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NASA Releases Image Of Rose-Shaped Galaxy For Hubble’s 21st Birthday

Hubble rose-shaped galaxy

To celebrate the imminent 21st anniversary of the Hubble Space Telescope, NASA has released the above image of two beautiful interacting galaxies shaped like a rose.

Since Hubble’s launch on April 24, 1990, aboard Discovery’s STS-31 mission, NASA says Hubble discoveries have revolutionized nearly all areas of current astronomical research, from planetary science to cosmology.

The rose-shaped configuration is named Arp 273. It is in the constellation Andromeda, around 300 million light years from Earth. Although the galaxies look like they are close, they are actually tens of thousands of light years from each other, apart from a thin bridge of stars.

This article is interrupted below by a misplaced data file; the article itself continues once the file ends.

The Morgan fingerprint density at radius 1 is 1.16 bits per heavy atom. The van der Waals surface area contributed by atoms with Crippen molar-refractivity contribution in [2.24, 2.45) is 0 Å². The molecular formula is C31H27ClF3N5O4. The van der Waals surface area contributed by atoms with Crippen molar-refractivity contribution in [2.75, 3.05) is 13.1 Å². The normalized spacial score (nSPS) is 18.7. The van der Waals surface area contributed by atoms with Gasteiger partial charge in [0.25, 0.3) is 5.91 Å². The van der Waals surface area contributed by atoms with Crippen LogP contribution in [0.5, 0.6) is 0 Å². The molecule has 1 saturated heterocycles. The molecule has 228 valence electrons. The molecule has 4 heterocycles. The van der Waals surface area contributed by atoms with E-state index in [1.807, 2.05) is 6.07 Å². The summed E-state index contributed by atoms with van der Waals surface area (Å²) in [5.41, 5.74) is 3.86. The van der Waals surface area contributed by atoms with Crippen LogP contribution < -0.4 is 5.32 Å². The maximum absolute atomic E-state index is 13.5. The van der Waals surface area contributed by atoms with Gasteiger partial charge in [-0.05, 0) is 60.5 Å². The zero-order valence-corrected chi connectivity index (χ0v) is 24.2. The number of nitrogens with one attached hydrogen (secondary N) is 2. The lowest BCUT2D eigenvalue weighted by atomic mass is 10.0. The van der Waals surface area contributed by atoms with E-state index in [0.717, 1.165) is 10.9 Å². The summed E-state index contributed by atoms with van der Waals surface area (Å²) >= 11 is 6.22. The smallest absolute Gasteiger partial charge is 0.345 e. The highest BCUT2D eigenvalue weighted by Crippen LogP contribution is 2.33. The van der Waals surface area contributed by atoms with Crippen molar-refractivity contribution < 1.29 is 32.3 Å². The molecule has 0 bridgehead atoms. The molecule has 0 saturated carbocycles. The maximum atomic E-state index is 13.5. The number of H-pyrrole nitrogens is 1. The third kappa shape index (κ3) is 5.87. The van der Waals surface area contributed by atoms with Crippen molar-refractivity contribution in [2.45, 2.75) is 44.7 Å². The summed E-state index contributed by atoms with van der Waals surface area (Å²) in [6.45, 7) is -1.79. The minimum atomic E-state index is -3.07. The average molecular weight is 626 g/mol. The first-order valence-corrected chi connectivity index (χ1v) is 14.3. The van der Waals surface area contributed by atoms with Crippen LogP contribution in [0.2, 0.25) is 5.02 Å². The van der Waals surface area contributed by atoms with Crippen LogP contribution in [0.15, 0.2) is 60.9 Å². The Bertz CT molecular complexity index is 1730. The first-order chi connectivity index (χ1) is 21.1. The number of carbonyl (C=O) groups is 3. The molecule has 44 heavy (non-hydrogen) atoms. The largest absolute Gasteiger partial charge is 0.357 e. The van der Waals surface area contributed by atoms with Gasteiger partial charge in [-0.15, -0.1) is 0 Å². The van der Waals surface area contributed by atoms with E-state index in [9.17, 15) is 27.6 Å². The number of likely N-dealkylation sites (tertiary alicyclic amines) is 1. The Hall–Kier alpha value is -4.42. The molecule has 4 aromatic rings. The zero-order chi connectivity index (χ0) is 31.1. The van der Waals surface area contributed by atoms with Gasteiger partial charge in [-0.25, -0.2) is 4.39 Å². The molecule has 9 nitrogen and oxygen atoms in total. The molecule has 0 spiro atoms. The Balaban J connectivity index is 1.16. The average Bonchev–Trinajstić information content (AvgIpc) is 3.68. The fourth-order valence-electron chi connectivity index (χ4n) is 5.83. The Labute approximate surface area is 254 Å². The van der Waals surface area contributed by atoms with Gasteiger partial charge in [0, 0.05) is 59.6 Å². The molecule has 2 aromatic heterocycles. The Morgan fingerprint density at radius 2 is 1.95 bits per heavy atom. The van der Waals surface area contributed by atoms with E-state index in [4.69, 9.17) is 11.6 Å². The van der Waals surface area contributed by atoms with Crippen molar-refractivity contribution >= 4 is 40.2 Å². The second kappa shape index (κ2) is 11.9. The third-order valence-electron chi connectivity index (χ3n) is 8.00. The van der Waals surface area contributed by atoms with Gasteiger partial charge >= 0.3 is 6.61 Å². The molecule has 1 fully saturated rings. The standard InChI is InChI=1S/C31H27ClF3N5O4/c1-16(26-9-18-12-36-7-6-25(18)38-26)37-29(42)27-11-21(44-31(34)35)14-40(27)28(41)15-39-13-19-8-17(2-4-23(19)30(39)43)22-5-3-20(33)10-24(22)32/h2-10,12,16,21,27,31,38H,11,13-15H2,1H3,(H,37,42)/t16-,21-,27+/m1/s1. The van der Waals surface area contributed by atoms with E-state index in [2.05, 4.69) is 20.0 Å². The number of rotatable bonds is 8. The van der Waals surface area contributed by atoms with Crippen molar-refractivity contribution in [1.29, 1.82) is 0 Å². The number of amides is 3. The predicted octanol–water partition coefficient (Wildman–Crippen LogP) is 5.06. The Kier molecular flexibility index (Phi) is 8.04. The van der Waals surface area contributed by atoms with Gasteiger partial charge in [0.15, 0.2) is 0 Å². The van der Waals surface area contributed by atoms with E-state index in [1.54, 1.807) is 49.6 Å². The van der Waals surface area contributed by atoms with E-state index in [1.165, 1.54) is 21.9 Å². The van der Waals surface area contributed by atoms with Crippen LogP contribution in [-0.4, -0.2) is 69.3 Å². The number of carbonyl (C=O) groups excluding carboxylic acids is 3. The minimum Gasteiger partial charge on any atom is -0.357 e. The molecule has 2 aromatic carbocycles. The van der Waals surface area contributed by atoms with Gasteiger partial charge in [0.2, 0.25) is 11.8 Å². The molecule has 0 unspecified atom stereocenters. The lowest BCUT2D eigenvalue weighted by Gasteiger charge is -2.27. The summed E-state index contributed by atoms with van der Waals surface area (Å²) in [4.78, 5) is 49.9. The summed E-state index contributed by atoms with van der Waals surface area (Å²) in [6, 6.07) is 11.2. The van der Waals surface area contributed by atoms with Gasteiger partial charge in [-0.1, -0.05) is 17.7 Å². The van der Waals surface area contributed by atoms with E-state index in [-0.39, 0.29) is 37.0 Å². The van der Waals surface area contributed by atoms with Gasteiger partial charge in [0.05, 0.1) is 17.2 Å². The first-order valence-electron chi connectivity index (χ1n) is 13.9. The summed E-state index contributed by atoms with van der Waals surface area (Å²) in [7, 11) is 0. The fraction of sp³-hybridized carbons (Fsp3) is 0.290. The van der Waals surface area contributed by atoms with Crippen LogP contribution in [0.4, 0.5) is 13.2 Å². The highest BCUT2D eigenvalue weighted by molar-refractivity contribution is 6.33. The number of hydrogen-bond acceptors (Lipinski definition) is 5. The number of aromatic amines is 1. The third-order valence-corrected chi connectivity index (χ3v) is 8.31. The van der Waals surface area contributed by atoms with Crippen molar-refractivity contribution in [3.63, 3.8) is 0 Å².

The massive spiral galaxy, which is known as UGC 1810, has a disk that is distorted into the rose-like shape by the gravitational tidal pull of its partner galaxy, known as UGC 1813. The beautiful blue points along the top are made up of combined light from clusters of incredibly bright and hot young blue stars.

In a statement with the release of the image, NASA Administrator Charles Bolden said,

“For 21 years, Hubble has profoundly changed our view of the universe, allowing us to see deep into the past while opening our eyes to the majesty and wonders around us”.

This images was taken in December 2010. It consists of a composite of data with three colored filters in Hubble’s Wide Field Camera 3. These filters allow a broad range of wavelengths covering the ultraviolet, blue, and red portions of the spectrum.

Image: NASA/ESA/STScI/AURA

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